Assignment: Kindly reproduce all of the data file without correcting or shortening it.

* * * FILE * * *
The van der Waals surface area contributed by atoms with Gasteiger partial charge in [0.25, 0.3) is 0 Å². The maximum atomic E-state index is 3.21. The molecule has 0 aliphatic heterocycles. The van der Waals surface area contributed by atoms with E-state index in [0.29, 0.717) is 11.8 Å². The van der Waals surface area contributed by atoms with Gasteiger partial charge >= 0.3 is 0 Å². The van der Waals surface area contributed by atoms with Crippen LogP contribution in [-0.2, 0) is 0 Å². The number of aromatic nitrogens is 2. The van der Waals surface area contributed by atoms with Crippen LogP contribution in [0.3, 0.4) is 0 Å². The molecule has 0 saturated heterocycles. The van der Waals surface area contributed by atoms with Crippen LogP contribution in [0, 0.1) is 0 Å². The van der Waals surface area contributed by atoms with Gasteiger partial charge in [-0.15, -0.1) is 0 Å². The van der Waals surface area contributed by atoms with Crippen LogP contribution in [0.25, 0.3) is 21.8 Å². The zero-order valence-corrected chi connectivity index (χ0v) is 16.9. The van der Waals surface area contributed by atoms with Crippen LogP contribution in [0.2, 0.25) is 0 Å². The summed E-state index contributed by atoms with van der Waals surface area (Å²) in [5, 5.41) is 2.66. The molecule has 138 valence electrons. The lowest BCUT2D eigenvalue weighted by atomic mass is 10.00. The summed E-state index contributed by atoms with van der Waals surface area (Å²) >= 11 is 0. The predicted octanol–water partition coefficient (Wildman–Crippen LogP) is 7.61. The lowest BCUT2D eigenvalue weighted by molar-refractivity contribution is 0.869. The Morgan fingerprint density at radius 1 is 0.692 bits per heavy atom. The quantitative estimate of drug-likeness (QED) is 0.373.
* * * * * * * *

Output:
The van der Waals surface area contributed by atoms with Gasteiger partial charge in [0.25, 0.3) is 0 Å². The maximum atomic E-state index is 3.21. The molecule has 0 aliphatic heterocycles. The van der Waals surface area contributed by atoms with E-state index in [0.29, 0.717) is 11.8 Å². The van der Waals surface area contributed by atoms with Gasteiger partial charge >= 0.3 is 0 Å². The van der Waals surface area contributed by atoms with Crippen LogP contribution in [-0.2, 0) is 0 Å². The number of aromatic nitrogens is 2. The van der Waals surface area contributed by atoms with Crippen LogP contribution in [0.3, 0.4) is 0 Å². The molecule has 0 saturated heterocycles. The van der Waals surface area contributed by atoms with Crippen LogP contribution in [0, 0.1) is 0 Å². The van der Waals surface area contributed by atoms with Gasteiger partial charge in [-0.15, -0.1) is 0 Å². The van der Waals surface area contributed by atoms with Crippen LogP contribution in [0.25, 0.3) is 21.8 Å². The zero-order valence-corrected chi connectivity index (χ0v) is 16.9. The van der Waals surface area contributed by atoms with Crippen LogP contribution in [0.2, 0.25) is 0 Å². The summed E-state index contributed by atoms with van der Waals surface area (Å²) in [5, 5.41) is 2.66. The molecule has 138 valence electrons. The lowest BCUT2D eigenvalue weighted by atomic mass is 10.00. The summed E-state index contributed by atoms with van der Waals surface area (Å²) >= 11 is 0. The predicted octanol–water partition coefficient (Wildman–Crippen LogP) is 7.61. The lowest BCUT2D eigenvalue weighted by molar-refractivity contribution is 0.869. The Morgan fingerprint density at radius 1 is 0.692 bits per heavy atom. The quantitative estimate of drug-likeness (QED) is 0.373.